Denmark could give tax-free sum to families with high heating bills

A new government proposal could see a one-off relief sum paid to households hardest hit by high gas prices.

Denmark's government could offer a one-off sum worth thousands of kroner to homes worst-hit by high heating bills.
Denmark's government could offer a one-off sum worth thousands of kroner to homes worst-hit by high heating bills.Photo: Henning Bagger/Ritzau Scanpix

The Danish government wants to pay out a one-off, tax-free sum to families particularly hard hit by energy price rises this winter, newspaper Jyllands-Posten reported on Thursday.

Both individually gas heated homes and houses on district heating systems could be offered cash under the political initiative.

“We propose that we put together a heating cheque for Danes who are hardest hit – specifically, that means people who have individual gas heating or live in district heating areas where the district heating supply relies on gas,” the minister for climate, energy and critical supplies, Dan Jørgensen, told Jyllands-Posten.

Political talks are ongoing over how to tackle the very high current cost of energy for households and businesses.

READ ALSO: Why some homes in Denmark are more affected by rocketing heating bills

Heating bills could increase by as much as 30,000 kroner this year for some homes with individual gas heating, depending on supplier, Jyllands Posten writes. For houses on district heating systems, the worst-hit homes could see bills go up by as much as 200 percent.

Jørgensen told the newspaper that the “hardest hit” people who would be the target of the government relief total “around 400,000 people in the first category and around 40,000 people in the second category”.

“We propose a tax-free cheque as help to get through a difficult time,” the minister said.

The proposal was expected to be discussed at a meeting on Thursday morning between energy representatives from each of parliament’s political parties. It would need a parliamentary majority to support it and subsequently find funding.

Many, but not all families in gas-heated homes would receive the cash injection, Jørgensen said.

“We don’t think it should be given to people with high incomes. We are therefore proposing that we agree on a level under which it will be paid out so that people with million-krone incomes can’t get it,” he said.

Families who qualify for the relief would not need to apply for it, he also said.

“If you are under the income threshold we agree on, you will automatically receive the sum. It shouldn’t be the case that you have to deal with the bother of applying for it,” he said, adding that removing an application process would ensure that vulnerable people do not miss out on it by failing to apply.

The amount which would be paid out is yet to be clarified and depends on political negotiations, the minister also said, but confirmed it would be in the thousands of kroner.

READ ALSO: What do Denmark’s politicians want to do about high energy prices?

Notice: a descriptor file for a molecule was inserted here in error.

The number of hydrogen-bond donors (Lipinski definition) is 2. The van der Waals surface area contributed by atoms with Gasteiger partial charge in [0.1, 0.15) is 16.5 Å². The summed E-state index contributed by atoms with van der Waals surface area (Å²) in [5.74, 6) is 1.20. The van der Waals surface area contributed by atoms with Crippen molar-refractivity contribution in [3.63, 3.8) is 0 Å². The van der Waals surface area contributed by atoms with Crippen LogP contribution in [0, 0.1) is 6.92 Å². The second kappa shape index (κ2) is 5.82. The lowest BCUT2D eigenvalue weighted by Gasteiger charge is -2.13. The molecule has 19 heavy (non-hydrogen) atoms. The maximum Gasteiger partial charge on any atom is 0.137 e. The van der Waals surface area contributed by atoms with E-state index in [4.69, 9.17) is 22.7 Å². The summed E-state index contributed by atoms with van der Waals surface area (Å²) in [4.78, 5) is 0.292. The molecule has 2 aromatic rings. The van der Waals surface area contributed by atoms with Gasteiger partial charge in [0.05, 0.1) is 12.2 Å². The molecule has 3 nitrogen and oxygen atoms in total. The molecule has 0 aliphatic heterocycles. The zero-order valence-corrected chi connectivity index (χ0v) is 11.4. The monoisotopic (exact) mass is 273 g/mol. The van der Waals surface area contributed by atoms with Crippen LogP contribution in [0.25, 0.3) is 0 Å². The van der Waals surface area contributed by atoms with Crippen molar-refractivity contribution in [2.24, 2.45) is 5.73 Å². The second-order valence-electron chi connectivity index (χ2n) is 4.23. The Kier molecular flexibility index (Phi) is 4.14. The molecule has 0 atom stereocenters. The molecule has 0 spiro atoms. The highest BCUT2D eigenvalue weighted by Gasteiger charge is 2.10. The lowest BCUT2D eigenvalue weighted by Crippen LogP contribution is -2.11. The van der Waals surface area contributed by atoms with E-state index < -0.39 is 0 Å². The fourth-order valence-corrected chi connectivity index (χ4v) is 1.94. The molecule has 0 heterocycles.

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Denmark and three other EU nations want to increase North Sea wind power tenfold by 2050

EU members Germany, Denmark, the Netherlands and Belgium on Wednesday said they wanted to increase their North Sea wind power capacity tenfold by 2050 to help the bloc achieve its climate goals and avoid Russian hydrocarbons.

Denmark and three other EU nations want to increase North Sea wind power tenfold by 2050

Danish Prime Minister Mette Frederiksen said the plan would mean the four countries would “deliver more than half of all offshore wind needed to reach climate neutrality in the European Union”.

The increase would make the North Sea “the green power plant of Europe”, she told a news conference in the port of Esbjerg in western Denmark.

“Setting a vision is not enough, we will make it happen,” Frederiksen added, flanked by German Chancellor Olaf Scholz, EU chief Ursula von der Leyen, Dutch premier Mark Rutte and Belgian leader Alexander De Croo.

The countries’ goal is to raise wind power capacity fourfold to 65 gigawatts by 2030 and then tenfold to almost 150 gigawatts by 2050.

They said 150 gigawatts of offshore wind power would supply 230 million homes with electricity.

Such a capacity would amount to 15,000-20,000 wind turbines, based on the most powerful ones currently on the market.

The announcement comes as the European Commission presented a plan to accelerate the development of renewable energy worth 210 billion euros ($220 billion) to reduce the bloc’s dependence on Russian gas as quickly as possible.

The European Union has already said it will end imports of Russian coal by August.

An embargo on Russian oil as part of a sixth sanctions package against Moscow for its invasion of Ukraine is proving more contentious after Hungary raised objections.

The commission has said it wants to reduce purchases of Russian gas by two-thirds this year and completely before 2030.

On Wednesday it proposed to increase the proportion of renewable energies in the bloc’s energy mix from 40 percent to 45 percent by 2030.

The 27-nation EU aims to reduce greenhouse gas emissions by at least 55 percent by 2030 and achieve carbon neutrality by 2050.

READ ALSO: Danish offshore wind could help Europe ditch fossil fuels